Posts Tagged ‘component’

the quintessential leader building trust and being trust worthy book

In the first post of this series, the excerpt from chapter 1 included a list of all the components we must develop and have to build trust and be trustworthy.

In the subsequent chapter excerpts detailing the components we need to have and develop to build trust and be trustworthy, chapter 2 discusses honesty, and chapter 3 discusses integrity.

This post, which includes an excerpt from chapter 4, discusses the component of fairness that builds trust and makes us trustworthy. 

A lack of fairness when dealing with people and situations destroys their trust in us and our trustworthiness to them. It’s unusual to see fairness in application anywhere in society today. Favoritism and partiality abounds wherever we look and wherever we are.

And that is unquintessential leadership. No matter who does it. No matter how it occurs. No matter how many excuses and justifications are given for the unfairness (and there are plenty). 

In the end, being unfair in our treatment of people is a trust and trustworthy breaker.

Building trust and being trustworthy is an integrated trait of quintessential leaders.

It is also an integrated trait that all of us – because each and every one of us leads at least one team, small or large, of people in our lives – need to develop and have as part of the core of who we are and what we are. In essence, this trait is at the center of exemplary character and conduct, and none of us should settle for anything less than this in ourselves and others.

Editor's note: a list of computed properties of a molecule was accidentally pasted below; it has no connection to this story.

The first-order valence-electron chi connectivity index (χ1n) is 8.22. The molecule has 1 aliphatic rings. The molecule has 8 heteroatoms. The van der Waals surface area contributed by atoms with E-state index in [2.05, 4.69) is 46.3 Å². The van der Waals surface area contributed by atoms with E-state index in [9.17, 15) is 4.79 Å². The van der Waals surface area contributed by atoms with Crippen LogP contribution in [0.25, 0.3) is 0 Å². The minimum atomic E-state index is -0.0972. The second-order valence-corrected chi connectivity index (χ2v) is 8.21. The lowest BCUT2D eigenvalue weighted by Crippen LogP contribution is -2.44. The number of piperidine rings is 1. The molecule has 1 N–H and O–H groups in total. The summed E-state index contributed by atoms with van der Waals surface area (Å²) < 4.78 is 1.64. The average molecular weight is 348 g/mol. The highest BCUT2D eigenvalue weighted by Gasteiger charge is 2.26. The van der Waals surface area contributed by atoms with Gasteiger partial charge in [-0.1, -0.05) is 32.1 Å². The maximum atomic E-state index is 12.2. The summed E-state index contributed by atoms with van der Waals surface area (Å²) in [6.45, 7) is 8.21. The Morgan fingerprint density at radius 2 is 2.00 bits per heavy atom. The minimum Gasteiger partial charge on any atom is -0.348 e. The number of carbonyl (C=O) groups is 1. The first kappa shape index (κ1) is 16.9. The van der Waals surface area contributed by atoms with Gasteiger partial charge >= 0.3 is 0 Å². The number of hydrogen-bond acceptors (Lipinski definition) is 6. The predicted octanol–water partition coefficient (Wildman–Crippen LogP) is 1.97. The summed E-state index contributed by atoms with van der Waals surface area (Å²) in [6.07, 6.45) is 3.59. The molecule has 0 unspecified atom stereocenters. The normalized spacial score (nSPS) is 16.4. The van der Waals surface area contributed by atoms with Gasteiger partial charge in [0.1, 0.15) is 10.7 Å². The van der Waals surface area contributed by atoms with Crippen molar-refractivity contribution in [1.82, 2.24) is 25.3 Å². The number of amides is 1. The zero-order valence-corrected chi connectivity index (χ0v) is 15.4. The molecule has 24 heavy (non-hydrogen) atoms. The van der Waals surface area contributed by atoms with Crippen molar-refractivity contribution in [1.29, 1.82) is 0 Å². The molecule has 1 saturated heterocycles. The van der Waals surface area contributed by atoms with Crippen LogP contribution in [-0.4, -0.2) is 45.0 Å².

Unfortunately, most of us settle for less. A lot less. In ourselves. In others. 

The majority of people in leadership positions today are not trust builders and they are not trustworthy. Many of us, frankly, are also not trust builders and trustworthy.

We live in a world that with no moral code as its foundation that expects trust to be non-existent or broken. Look around. It’s everywhere, including, in many cases, very close to you.

And society has become so accustomed to this that it glorifies it instead of condemning it.

Politicians who lie routinely, who line their pockets with money and perks while making decisions that hurt and destroy the people they are supposed to represent, who cheat on their wives because they can.